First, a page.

FIG. 33 shows a drill tip forming 67 molded integral with and extending from the inner head portion with cutting flutes formed by extensions of the splines 20 of the inner head portion 18. Such a forming 67 can be used to initiate the drilling of a hole.
FIG. 38 shows a drill tip insert 68 which can be used to initiate the forming of a hole. The drill tip insert 68 is formed of a relatively hard material and has splines on shank portion which engage the splines within the inner head portion. Cutting flutes are disposed on a tip portion of the insert. The flutes can be extensions of the splines of the shank portion of the drill tip insert. When installed for use in a retainer, it would appear much like FIG. 33.
Additionally, the driving tool 62 can be formed with a tip shaped identical to the drill tip insert 68 extending from the splines of the driving tool 62 as shown in FIG. 37.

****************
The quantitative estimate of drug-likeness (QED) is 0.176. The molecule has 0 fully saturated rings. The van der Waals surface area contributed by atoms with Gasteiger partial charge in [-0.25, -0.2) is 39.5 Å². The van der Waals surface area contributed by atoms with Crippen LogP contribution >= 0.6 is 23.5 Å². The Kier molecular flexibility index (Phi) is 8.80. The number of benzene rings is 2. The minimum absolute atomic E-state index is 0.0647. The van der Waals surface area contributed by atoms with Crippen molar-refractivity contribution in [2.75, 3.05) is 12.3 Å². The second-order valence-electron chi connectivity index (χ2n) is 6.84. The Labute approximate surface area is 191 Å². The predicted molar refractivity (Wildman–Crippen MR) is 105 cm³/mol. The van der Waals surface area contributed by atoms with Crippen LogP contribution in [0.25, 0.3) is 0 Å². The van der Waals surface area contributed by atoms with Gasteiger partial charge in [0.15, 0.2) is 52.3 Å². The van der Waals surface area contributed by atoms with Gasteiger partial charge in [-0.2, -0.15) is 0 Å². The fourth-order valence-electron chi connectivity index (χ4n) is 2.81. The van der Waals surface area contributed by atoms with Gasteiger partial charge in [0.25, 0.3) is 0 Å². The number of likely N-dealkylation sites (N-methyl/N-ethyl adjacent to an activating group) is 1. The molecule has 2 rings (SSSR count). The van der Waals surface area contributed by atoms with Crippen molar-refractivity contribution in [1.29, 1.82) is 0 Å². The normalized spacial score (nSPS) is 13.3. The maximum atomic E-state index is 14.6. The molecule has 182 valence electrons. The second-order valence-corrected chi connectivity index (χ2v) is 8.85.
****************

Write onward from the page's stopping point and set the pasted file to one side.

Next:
FIG. 39 shows an adapter sleeve 70 which can be used to install the screw 46.
FIG. 34 shows a retainer having a boring tip in the form of a cutter blade 71 disposed on an end of the inner head portion. The cutter blade 71 is formed of a hard plastic or of steel and has axially extending teeth, not shown. The cutter blade 71 has splines engaging the splines 20 of the inner head portion 18. The cutter blade is displaced from the inner head portion by the screw 46 when it is tightened. FIG. 35 shows an axial end view of the retainer of FIG. 34 looking toward the outer end.
While the discussion of the preferred embodiment of the invention describes the installation of subject anchoring retainers 10 into hollow walls 48, it is also readily apparent that such anchoring retainers 10 could be beneficially employed in blind holes as well. As the legs 32 begin expanding radially outward, they would engage the wall into which they were inserted, resisting removal of the retainer from the hole.